Does Cohabitation Matter? The Effects of Nonmarital Cohabitation Disruption on Children's Behavior

Zheng Wu, University of Victoria
Feng Hou, Statistics Canada
Christoph M. Schimmele, University of Victoria

This study investigates whether children’s behaviors associate with cohabiting-parent families and cohabitation breakdown, using 5 waves (1994 – 2003) of data from Canada’s National Longitudinal Survey of Children and Youth. The findings demonstrate that children living with cohabiting couples have worse behavioral outcomes than those living with married couples. This negative effect obtains through disparities in socioeconomic and parental resources. Unlike divorce, cohabitation breakdown has a non-significant influence on children’s behavioral outcomes, before and after considering differences in socioeconomic status, family functioning, and parental resources. The findings also indicate that divorce is worse than cohabitation breakdown for children’s emotional well-being.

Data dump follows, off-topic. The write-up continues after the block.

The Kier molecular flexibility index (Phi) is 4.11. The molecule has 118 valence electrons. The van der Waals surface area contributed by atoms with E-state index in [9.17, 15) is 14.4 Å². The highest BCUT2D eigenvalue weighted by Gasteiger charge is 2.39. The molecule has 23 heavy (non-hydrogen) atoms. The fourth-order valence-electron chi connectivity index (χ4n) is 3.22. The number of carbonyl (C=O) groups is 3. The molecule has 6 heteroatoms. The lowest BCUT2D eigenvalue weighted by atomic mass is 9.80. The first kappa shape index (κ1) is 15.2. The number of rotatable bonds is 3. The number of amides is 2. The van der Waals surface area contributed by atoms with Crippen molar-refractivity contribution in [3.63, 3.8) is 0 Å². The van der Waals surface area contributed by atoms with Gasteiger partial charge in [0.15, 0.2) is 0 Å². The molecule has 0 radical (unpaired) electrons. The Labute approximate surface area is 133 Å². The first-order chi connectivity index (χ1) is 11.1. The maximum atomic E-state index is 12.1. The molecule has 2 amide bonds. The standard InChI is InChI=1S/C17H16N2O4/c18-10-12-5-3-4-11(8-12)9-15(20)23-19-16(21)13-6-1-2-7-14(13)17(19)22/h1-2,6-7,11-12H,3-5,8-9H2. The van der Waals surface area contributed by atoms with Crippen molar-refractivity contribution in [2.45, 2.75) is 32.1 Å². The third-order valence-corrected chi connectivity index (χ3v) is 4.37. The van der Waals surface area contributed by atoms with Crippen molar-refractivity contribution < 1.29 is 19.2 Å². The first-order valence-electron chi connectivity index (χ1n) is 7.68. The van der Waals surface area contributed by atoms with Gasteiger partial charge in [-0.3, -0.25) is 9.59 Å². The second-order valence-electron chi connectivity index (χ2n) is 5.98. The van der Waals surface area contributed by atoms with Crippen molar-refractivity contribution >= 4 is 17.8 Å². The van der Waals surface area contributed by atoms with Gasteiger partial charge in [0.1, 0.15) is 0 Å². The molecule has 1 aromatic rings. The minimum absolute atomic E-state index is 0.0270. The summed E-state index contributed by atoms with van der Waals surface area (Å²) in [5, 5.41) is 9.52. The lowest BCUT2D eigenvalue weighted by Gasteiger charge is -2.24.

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Presented in Session 87: Cohabitation